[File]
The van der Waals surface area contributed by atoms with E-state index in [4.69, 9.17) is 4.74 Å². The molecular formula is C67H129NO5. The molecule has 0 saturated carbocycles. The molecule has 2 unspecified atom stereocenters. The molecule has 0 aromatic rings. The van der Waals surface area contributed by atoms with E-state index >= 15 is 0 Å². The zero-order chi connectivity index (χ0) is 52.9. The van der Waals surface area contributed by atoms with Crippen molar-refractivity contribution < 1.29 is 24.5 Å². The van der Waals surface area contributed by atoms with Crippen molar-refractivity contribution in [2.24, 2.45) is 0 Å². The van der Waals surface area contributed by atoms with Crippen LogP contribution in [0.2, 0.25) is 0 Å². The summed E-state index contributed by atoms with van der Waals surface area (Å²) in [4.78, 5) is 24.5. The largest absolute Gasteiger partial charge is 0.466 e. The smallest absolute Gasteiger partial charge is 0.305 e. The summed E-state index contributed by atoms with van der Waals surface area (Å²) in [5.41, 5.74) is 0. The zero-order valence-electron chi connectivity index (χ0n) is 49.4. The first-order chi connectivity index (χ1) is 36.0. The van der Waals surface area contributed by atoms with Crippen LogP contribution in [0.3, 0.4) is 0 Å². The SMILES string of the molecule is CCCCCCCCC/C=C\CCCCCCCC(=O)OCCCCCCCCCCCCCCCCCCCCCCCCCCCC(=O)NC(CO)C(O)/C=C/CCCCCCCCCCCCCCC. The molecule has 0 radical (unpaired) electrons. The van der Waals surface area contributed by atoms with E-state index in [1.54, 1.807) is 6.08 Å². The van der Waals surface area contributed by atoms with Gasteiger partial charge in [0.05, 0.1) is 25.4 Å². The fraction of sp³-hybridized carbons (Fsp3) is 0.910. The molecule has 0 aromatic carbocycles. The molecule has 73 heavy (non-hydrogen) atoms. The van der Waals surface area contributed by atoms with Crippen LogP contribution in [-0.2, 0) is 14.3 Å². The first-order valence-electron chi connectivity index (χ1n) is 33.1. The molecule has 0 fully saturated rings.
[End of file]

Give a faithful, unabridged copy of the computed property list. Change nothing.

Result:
The van der Waals surface area contributed by atoms with E-state index in [4.69, 9.17) is 4.74 Å². The molecular formula is C67H129NO5. The molecule has 0 saturated carbocycles. The molecule has 2 unspecified atom stereocenters. The molecule has 0 aromatic rings. The van der Waals surface area contributed by atoms with E-state index >= 15 is 0 Å². The zero-order chi connectivity index (χ0) is 52.9. The van der Waals surface area contributed by atoms with Crippen molar-refractivity contribution < 1.29 is 24.5 Å². The van der Waals surface area contributed by atoms with Crippen molar-refractivity contribution in [2.24, 2.45) is 0 Å². The van der Waals surface area contributed by atoms with Crippen LogP contribution in [0.2, 0.25) is 0 Å². The summed E-state index contributed by atoms with van der Waals surface area (Å²) in [4.78, 5) is 24.5. The largest absolute Gasteiger partial charge is 0.466 e. The smallest absolute Gasteiger partial charge is 0.305 e. The summed E-state index contributed by atoms with van der Waals surface area (Å²) in [5.41, 5.74) is 0. The zero-order valence-electron chi connectivity index (χ0n) is 49.4. The first-order chi connectivity index (χ1) is 36.0. The van der Waals surface area contributed by atoms with Crippen LogP contribution in [0.3, 0.4) is 0 Å². The SMILES string of the molecule is CCCCCCCCC/C=C\CCCCCCCC(=O)OCCCCCCCCCCCCCCCCCCCCCCCCCCCC(=O)NC(CO)C(O)/C=C/CCCCCCCCCCCCCCC. The molecule has 0 radical (unpaired) electrons. The van der Waals surface area contributed by atoms with E-state index in [1.54, 1.807) is 6.08 Å². The van der Waals surface area contributed by atoms with Gasteiger partial charge in [0.05, 0.1) is 25.4 Å². The fraction of sp³-hybridized carbons (Fsp3) is 0.910. The molecule has 0 aromatic carbocycles. The molecule has 73 heavy (non-hydrogen) atoms. The van der Waals surface area contributed by atoms with Crippen LogP contribution in [-0.2, 0) is 14.3 Å². The first-order valence-electron chi connectivity index (χ1n) is 33.1. The molecule has 0 fully saturated rings.